Written by Jason Hillenburg, posted by blog admin
There’s rock music on this release – make no mistake. Rock, however, is just one of many colors these four young Wisconsin natives draw from on Yam Haus’ debut album Stargazer. The band’s members met in high school and have played together since then and their experience with one another is borne out by their obvious chemistry. They, frankly, never sound tentative or untested. Instead, the thirteen songs on Stargazer are grounded in an upbeat aesthetic around a core sound with the flexibility to harbor multiple variations within that central theme. Their clean cut youthful appearance doesn’t readily present the reality that these four musicians are far more advanced than the typical debut act – but once you give Stargazer a single spin, you’ll soon discover that this album is a collaborative initial release quite unlike any other in recent memory.
They begin the album in a relatively bold way. Yam Haus leads things off with the album’s title track “Stargazer” and their infectious blend of vivid yet understated guitar with sparkling and creative synth lines weaving and flaring throughout the arrangement. Lead vocalist Lars Pruitt has an effortless charm in his performance drawing you in from the first and much of the key to his appeal lies in his sharp instincts for vocal melody and the palpable feeling in his voice. Kicking the album off with its title cut is a genuine statement of confidence few new artists or bands dare to dabble with, but it pays off well for Yam Haus. “Kingdom” is one of the finer songs on Stargazer thanks to its deft turn at characterization, among other reasons. It may fly under the radar due to the sheer musical creativity on display here, but the lyrical content on Stargazer is uniformly top notch and “Kingdom” stands out as one of the best cuts on this recording.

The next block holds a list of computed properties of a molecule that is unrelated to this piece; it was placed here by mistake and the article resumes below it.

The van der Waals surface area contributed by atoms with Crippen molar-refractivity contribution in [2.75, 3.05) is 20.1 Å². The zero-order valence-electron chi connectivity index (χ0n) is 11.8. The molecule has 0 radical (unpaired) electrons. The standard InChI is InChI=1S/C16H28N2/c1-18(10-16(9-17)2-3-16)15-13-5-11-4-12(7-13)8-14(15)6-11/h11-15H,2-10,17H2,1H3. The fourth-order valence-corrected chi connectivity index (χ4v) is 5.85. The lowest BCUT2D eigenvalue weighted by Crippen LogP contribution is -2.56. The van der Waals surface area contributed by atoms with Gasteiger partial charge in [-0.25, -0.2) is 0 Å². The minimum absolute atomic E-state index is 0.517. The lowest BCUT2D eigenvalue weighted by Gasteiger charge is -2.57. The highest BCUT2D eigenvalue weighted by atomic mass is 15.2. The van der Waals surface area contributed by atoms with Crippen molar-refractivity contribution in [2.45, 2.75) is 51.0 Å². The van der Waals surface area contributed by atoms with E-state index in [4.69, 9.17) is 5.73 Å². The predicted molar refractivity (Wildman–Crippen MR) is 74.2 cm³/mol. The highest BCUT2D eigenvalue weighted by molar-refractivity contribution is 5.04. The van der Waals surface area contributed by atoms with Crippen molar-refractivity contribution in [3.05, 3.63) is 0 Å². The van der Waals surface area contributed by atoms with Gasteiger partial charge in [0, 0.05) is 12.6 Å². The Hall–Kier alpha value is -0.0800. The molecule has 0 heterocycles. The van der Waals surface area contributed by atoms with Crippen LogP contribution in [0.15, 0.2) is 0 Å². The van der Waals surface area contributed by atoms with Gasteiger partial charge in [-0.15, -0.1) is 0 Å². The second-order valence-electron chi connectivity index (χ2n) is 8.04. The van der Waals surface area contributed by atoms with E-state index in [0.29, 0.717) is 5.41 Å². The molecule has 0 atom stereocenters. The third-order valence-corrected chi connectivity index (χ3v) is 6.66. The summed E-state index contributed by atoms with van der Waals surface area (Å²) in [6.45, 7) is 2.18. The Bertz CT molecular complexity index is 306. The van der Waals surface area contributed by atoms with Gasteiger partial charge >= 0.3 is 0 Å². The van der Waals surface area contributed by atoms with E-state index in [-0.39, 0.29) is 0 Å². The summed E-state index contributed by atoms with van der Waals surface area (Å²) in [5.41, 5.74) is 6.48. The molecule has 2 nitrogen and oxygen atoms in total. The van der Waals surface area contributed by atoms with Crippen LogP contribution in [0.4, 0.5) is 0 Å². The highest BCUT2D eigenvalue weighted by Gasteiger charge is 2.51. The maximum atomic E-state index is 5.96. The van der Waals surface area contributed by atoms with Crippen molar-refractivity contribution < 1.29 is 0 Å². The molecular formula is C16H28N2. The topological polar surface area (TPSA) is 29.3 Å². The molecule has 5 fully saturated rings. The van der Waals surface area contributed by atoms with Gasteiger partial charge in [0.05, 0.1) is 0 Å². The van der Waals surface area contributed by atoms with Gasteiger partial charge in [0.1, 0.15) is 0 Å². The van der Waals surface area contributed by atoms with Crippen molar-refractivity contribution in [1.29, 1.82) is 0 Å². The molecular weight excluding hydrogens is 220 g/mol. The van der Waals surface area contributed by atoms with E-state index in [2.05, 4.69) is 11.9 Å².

The effervescent uplift of the band’s music continues with the album’s fourth song “Get Somewhere”, particularly when it hits its exultant chorus. The smattering of backing vocals counterpointed against Pruitt’s own adds another dollop of sweetness to an already likeable tune. Jake Felstow’s drumming proves, track after track, to be an important component in the band’s success and that’s no exception with this number. “Too Many People” is an introspective track, yet never slips into melancholy or despair. Instead, it’s a remarkably measured and mature tune highlighted by Pruitt’s vocal and eloquently tasteful lead guitar from Seth Blum. This isn’t a guitar-dominated album, Yam Haus is never that predictable, but they weave their six string artistry into a larger compositional frame guaranteed to enchant listeners. Stargazer is a fully realized gem, an astonishing debut, and points the way towards a bright future for this Midwestern quartet. It’s hard to imagine that Yam Haus won’t be a presence in music lover’s lives for decades to come.